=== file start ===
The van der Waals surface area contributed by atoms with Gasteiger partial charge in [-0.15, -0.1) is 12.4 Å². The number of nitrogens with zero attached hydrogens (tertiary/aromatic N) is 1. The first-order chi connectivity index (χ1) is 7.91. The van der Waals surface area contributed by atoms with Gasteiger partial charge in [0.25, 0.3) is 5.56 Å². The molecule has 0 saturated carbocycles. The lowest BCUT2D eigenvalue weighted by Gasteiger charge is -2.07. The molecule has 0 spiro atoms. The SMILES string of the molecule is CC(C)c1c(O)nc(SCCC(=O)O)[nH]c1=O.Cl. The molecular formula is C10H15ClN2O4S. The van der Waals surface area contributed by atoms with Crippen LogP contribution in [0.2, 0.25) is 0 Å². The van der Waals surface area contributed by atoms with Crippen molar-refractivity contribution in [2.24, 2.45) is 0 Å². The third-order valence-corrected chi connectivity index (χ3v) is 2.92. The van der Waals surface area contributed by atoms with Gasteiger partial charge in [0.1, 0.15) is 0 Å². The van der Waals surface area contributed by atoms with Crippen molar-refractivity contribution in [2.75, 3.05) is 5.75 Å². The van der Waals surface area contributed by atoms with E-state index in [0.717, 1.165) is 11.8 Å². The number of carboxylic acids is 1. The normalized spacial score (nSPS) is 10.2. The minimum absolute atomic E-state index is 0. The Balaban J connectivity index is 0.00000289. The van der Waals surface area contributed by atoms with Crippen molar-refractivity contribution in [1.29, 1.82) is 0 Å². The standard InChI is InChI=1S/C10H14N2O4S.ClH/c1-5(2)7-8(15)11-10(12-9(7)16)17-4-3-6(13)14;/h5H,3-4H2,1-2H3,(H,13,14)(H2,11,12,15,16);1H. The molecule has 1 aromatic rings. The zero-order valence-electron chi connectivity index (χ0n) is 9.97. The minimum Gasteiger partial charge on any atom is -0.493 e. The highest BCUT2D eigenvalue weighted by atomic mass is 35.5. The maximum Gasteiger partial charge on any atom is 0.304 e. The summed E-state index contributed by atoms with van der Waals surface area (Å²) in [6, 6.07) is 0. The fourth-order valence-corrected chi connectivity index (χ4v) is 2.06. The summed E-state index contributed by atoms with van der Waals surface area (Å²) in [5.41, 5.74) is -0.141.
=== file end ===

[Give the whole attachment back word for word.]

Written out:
The van der Waals surface area contributed by atoms with Gasteiger partial charge in [-0.15, -0.1) is 12.4 Å². The number of nitrogens with zero attached hydrogens (tertiary/aromatic N) is 1. The first-order chi connectivity index (χ1) is 7.91. The van der Waals surface area contributed by atoms with Gasteiger partial charge in [0.25, 0.3) is 5.56 Å². The molecule has 0 saturated carbocycles. The lowest BCUT2D eigenvalue weighted by Gasteiger charge is -2.07. The molecule has 0 spiro atoms. The SMILES string of the molecule is CC(C)c1c(O)nc(SCCC(=O)O)[nH]c1=O.Cl. The molecular formula is C10H15ClN2O4S. The van der Waals surface area contributed by atoms with Crippen LogP contribution in [0.2, 0.25) is 0 Å². The van der Waals surface area contributed by atoms with Crippen molar-refractivity contribution in [2.24, 2.45) is 0 Å². The third-order valence-corrected chi connectivity index (χ3v) is 2.92. The van der Waals surface area contributed by atoms with Gasteiger partial charge in [0.1, 0.15) is 0 Å². The van der Waals surface area contributed by atoms with Crippen molar-refractivity contribution in [2.75, 3.05) is 5.75 Å². The van der Waals surface area contributed by atoms with E-state index in [0.717, 1.165) is 11.8 Å². The number of carboxylic acids is 1. The normalized spacial score (nSPS) is 10.2. The minimum absolute atomic E-state index is 0. The Balaban J connectivity index is 0.00000289. The van der Waals surface area contributed by atoms with Crippen molar-refractivity contribution in [1.29, 1.82) is 0 Å². The standard InChI is InChI=1S/C10H14N2O4S.ClH/c1-5(2)7-8(15)11-10(12-9(7)16)17-4-3-6(13)14;/h5H,3-4H2,1-2H3,(H,13,14)(H2,11,12,15,16);1H. The molecule has 1 aromatic rings. The zero-order valence-electron chi connectivity index (χ0n) is 9.97. The minimum Gasteiger partial charge on any atom is -0.493 e. The highest BCUT2D eigenvalue weighted by atomic mass is 35.5. The maximum Gasteiger partial charge on any atom is 0.304 e. The summed E-state index contributed by atoms with van der Waals surface area (Å²) in [6, 6.07) is 0. The fourth-order valence-corrected chi connectivity index (χ4v) is 2.06. The summed E-state index contributed by atoms with van der Waals surface area (Å²) in [5.41, 5.74) is -0.141.